It may be overly optimistic, but it will always help. The more novices who are informed, the better!
Remember: It is better to have half of something, than all of nothing.
Vic D'Elfant wrote: That's why you shouldn't try to discourage them by adding some simple counter measurements, but to block them at the source. Whether it's a bot, a human, or even a monkey that was taught to post spam, it's still coming from a computer somewhere on the internet, and can be identified and blocked that way.


You are indeed correct, to attack the source, 'nip it in the bud' so to say. But I believe that a dual-approach is best: local spam protection and the global blocking system. It's the best of both worlds.
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Post by stevemaury »

I realize that what I am posting deals with only a small number of boards and is no help to many. But there may be some types of boards that will find it useful. My board has a small number of users (~35) but a large number of posts (>350/day) and it is a private board. In 2 years, I have had no spam and no registration attempts. Here is what I did:

1. The domain (www.mysite.xxx) has no index.html file. It is immune from google searches, therefore, as it displays only :Directory Listing Denied
This Virtual Directory does not allow contents to be listed." and that text is not actually on the page but is generated elsewhere.

2. The board is installed in a folder below that to which the domain points. Therefore, the only way to get to the login page is www.mysite.xxx/root.

3. Both the Memberlist and Who's online are suppressed with standard code mods widely posted on this board.

4. Disallow Names in ACP includes "*", which disallows EVERY name. Therefore, even if someone got to the login page, they, or a bot, could not complete registration. Each new user can only be registered by the Admin, who would take the "*" out of Disallow names, register the user, and put "*" back.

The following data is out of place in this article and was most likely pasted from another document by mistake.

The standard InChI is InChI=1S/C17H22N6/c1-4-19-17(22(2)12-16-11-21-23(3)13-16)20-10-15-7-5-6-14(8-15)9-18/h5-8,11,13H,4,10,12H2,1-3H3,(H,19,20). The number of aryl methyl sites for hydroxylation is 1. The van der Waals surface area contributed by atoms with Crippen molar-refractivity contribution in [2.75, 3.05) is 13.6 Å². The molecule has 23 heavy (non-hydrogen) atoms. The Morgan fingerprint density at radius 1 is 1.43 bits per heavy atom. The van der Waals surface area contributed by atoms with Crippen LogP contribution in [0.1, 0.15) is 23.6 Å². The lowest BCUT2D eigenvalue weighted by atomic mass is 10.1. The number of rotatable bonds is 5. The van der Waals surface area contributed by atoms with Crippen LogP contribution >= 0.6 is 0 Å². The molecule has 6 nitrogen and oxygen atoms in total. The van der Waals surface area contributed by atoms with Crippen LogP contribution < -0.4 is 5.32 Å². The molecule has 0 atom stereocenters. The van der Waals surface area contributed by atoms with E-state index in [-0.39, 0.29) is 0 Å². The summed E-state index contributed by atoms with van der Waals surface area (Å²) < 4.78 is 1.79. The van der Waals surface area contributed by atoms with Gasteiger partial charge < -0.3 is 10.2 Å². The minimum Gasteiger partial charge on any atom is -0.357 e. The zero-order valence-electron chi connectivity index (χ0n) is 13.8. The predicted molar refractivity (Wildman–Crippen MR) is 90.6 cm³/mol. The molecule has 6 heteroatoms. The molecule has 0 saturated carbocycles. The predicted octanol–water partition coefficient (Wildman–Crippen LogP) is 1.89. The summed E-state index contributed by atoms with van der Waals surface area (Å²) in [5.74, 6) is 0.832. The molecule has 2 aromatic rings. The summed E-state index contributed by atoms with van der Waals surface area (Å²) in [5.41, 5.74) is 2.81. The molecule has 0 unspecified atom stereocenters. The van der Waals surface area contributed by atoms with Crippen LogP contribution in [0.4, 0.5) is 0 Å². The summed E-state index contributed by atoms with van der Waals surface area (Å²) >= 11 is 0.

5. Verification is set to Admin, although this wouldn't really matter in light of the other settings.

That's it. No spam, no hacks, nothing. Hope this helps someone.

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Need Some Help

Post by DstrucTIonS »

I have spammers that are bypassing my registration page and creating accounts in phpBB. I am seeing returned registration email (in Brazillian ... my site is english) for the spammer. I have multi-language turned off. Anyone have an idea of how they are doing this? Is there a known issue with 2.20?

Any help is appreciated.

D

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Re: Need Some Help

Post by Jim_UK »

DstrucTIonS wrote: I have spammers that are bypassing my registration page and creating accounts in phpBB. I am seeing returned registration email (in Brazillian ... my site is english) for the spammer. I have multi-language turned off. Anyone have an idea of how they are doing this? Is there a known issue with 2.20?

Any help is appreciated.

D


:!:
You are one version behind so you need to update and if you had read the posts in this topic starting with the first page then you would not need to ask that question. All the info is there on what to do to stop this spam when it is from bots. Humans are a little harder to deal with.
Read the posts in the first few pages.

Jim